• Prediction change over time means that the prediction of customer property will not store the percentage chances of reaching the target but the percentage difference between the chance in the past and what it is now. This feature is very sparsely used.

Algorithm settings

Lastly, you can decide to use the default algorithm settings or customize them. The following settings are available:

  • Minimum instances per node allow you to set the minimum number of data instances per decision node in a decision tree.
  • Maximal depth allows us to constrain the depth of a decision tree.
  • Algorithm type allows us to request a specific algorithm.

Best Channel Prediction use case

The purpose of the Best channel prediction is to identify the channel which has the highest probability of leading to the desired result (for example, click, conversion, or subscription). This will allow you to choose the right channel for each customer, maximizing the effectiveness of your campaigns.

Steps to execute:

  • Create a prediction model
  • Optimal send time as a prediction
  • Create segmentation based on the model
  • Create an A/B test to figure out what works best for every segment
  • Evaluate and run

In the example for this section, we will predict whether it is more effective to target a customer with a marketing email or a browser push notification.

Create a prediction model

We need to create a new custom prediction to identify the best channel. To do so, go to Analyses > Predictions > + New prediction > Custom prediction`.

Setting up this type of prediction consists of 4 steps:

  • Target customer filter
  • Eligible customer filter
  • Features
  • Algorithm settings

Target customer filter

Prediction type

Firstly, you need to define the prediction type of the target. When looking for the best channel, you want to categorize your customers into different segments - according to the channel through which they are most approachable. As you are looking for the best segment, you should choose Multinomial classification as the prediction type.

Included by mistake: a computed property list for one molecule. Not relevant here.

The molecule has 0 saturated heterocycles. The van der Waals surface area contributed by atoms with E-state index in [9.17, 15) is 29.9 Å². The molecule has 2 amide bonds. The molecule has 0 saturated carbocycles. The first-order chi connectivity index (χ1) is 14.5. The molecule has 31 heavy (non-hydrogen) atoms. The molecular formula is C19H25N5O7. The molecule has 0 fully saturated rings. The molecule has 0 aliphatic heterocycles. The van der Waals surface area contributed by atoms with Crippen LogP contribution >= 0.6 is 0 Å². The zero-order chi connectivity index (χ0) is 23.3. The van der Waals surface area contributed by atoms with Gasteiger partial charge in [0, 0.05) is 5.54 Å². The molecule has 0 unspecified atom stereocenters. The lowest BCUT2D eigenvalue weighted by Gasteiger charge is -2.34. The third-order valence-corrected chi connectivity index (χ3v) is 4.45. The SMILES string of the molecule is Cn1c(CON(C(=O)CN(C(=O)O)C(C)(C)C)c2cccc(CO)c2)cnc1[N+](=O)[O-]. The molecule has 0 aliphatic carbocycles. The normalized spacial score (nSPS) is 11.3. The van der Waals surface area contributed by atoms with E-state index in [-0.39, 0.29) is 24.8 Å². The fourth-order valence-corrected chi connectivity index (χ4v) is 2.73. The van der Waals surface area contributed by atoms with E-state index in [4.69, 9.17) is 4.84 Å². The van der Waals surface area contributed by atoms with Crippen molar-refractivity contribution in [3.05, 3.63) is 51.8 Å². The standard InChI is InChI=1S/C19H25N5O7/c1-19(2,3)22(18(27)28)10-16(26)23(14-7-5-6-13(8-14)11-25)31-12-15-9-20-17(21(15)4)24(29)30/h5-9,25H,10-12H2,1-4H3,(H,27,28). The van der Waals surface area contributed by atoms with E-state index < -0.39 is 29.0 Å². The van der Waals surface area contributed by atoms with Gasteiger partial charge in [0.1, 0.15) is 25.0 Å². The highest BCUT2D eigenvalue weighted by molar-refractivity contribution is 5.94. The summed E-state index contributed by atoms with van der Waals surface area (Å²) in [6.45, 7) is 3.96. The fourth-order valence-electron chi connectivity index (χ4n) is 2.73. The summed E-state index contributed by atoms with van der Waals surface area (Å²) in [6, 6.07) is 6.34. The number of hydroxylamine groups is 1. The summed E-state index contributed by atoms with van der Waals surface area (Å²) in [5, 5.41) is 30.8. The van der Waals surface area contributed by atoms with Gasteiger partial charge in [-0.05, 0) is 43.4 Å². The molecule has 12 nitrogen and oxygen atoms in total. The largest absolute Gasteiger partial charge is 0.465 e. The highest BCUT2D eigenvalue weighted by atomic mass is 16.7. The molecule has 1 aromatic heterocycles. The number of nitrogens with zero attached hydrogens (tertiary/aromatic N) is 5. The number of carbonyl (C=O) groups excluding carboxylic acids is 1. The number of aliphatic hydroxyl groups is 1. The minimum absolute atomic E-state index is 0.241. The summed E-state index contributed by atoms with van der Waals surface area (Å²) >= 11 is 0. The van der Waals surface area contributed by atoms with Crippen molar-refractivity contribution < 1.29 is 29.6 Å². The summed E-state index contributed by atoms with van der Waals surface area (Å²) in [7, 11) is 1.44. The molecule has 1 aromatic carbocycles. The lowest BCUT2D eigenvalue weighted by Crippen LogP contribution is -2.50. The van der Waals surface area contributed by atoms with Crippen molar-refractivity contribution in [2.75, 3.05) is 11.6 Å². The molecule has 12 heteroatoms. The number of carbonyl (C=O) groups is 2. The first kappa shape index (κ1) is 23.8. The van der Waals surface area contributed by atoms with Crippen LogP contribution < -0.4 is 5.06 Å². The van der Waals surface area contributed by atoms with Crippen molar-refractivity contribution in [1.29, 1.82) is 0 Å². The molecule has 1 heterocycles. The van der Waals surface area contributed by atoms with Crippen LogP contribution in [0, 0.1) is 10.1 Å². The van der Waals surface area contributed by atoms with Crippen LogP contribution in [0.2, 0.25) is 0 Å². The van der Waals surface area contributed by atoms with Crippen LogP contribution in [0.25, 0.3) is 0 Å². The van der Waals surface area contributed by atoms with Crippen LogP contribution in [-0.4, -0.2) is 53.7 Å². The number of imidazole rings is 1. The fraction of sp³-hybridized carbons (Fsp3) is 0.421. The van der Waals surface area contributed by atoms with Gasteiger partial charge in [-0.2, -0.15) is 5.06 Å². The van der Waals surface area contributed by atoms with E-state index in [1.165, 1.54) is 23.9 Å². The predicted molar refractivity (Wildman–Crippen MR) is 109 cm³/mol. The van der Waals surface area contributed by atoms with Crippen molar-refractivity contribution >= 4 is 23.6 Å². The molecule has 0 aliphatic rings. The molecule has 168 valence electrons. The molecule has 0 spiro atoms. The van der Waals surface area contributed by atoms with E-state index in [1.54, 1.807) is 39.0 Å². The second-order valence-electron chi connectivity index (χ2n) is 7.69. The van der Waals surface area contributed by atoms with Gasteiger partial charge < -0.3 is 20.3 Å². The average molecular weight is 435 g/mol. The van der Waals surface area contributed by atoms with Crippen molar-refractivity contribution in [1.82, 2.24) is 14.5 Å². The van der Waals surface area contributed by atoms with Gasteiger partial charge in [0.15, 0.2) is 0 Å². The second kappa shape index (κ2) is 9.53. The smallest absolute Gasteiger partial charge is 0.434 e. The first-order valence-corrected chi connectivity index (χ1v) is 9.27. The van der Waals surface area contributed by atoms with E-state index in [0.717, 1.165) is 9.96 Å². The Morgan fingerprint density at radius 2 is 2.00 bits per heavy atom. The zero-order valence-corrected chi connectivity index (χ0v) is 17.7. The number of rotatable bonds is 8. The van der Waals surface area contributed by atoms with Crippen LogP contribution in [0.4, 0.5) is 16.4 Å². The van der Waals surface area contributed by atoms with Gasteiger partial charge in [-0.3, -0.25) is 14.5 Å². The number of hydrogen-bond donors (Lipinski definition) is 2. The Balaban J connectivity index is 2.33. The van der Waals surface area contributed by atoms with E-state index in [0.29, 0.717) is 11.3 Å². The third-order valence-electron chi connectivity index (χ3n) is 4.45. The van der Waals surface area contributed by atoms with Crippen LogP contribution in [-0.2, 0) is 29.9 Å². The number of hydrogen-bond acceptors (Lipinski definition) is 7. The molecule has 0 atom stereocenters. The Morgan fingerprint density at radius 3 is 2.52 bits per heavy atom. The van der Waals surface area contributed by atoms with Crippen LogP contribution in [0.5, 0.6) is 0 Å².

Filter condition

Secondly, you need to define the combination of events and even attributes that should be the target of your prediction. As you are looking for the best communication channel, you should use the filter to choose events with attributes that match your desired result for each channel.

In our example above, we choose the following:

  • 1st step:
    • campaign
      • action_type > equals > push notification / email
      • status > equals > delivered
  • 2nd step:
    • campaign
      • action_type > equals > push notification / email
      • status > equals > clicked

You should choose the channels you want to compare and make predictions about. The target in our example is a click after an email or push notification is delivered. As we had chosen Multinomial classification before, these will form the basis of the two resulting segments - customers who are more likely to click on an email and those who would rather do so after receiving a push notification.

For the model to be accurate, you should have at least a few hundred customers in each segment. Ideally, they would be equally distributed.


Naming your segments

Segment names in the Target customer filter cannot contain dot (.), dollar ($) or be empty as it causes an error.

E.g.: If you named the segment 2.5, consider renaming it to 2_5.